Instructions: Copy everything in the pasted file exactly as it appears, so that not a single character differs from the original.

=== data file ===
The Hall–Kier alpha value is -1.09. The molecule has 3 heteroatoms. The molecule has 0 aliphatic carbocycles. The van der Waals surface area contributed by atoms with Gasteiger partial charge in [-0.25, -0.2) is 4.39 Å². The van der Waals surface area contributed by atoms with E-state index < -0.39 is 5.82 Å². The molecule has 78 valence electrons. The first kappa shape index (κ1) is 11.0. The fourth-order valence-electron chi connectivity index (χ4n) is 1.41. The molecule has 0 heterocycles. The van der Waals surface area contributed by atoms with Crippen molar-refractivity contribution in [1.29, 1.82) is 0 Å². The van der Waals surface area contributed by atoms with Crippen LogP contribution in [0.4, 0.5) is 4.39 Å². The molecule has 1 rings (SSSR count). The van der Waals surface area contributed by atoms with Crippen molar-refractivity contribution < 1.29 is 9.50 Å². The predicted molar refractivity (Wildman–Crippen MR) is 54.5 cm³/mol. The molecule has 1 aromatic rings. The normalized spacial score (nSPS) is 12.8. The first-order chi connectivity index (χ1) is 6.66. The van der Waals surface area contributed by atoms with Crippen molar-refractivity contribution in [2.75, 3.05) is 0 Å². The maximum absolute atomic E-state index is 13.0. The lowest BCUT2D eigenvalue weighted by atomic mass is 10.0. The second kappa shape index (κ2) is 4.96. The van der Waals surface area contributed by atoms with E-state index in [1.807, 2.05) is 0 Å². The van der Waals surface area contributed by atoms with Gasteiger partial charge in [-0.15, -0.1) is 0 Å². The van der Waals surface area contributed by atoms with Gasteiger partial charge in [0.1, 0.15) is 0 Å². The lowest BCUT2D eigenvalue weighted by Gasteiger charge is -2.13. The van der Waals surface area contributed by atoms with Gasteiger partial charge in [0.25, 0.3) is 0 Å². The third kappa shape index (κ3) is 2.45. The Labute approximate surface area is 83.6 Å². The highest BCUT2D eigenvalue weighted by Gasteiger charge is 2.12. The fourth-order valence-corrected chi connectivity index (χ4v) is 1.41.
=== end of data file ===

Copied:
The Hall–Kier alpha value is -1.09. The molecule has 3 heteroatoms. The molecule has 0 aliphatic carbocycles. The van der Waals surface area contributed by atoms with Gasteiger partial charge in [-0.25, -0.2) is 4.39 Å². The van der Waals surface area contributed by atoms with E-state index < -0.39 is 5.82 Å². The molecule has 78 valence electrons. The first kappa shape index (κ1) is 11.0. The fourth-order valence-electron chi connectivity index (χ4n) is 1.41. The molecule has 0 heterocycles. The van der Waals surface area contributed by atoms with Crippen molar-refractivity contribution in [1.29, 1.82) is 0 Å². The van der Waals surface area contributed by atoms with Crippen LogP contribution in [0.4, 0.5) is 4.39 Å². The molecule has 1 rings (SSSR count). The van der Waals surface area contributed by atoms with Crippen molar-refractivity contribution < 1.29 is 9.50 Å². The predicted molar refractivity (Wildman–Crippen MR) is 54.5 cm³/mol. The molecule has 1 aromatic rings. The normalized spacial score (nSPS) is 12.8. The first-order chi connectivity index (χ1) is 6.66. The van der Waals surface area contributed by atoms with Crippen molar-refractivity contribution in [2.75, 3.05) is 0 Å². The maximum absolute atomic E-state index is 13.0. The lowest BCUT2D eigenvalue weighted by atomic mass is 10.0. The second kappa shape index (κ2) is 4.96. The van der Waals surface area contributed by atoms with E-state index in [1.807, 2.05) is 0 Å². The van der Waals surface area contributed by atoms with Gasteiger partial charge in [-0.15, -0.1) is 0 Å². The van der Waals surface area contributed by atoms with Gasteiger partial charge in [0.1, 0.15) is 0 Å². The lowest BCUT2D eigenvalue weighted by Gasteiger charge is -2.13. The van der Waals surface area contributed by atoms with Gasteiger partial charge in [0.25, 0.3) is 0 Å². The third kappa shape index (κ3) is 2.45. The Labute approximate surface area is 83.6 Å². The highest BCUT2D eigenvalue weighted by Gasteiger charge is 2.12. The fourth-order valence-corrected chi connectivity index (χ4v) is 1.41.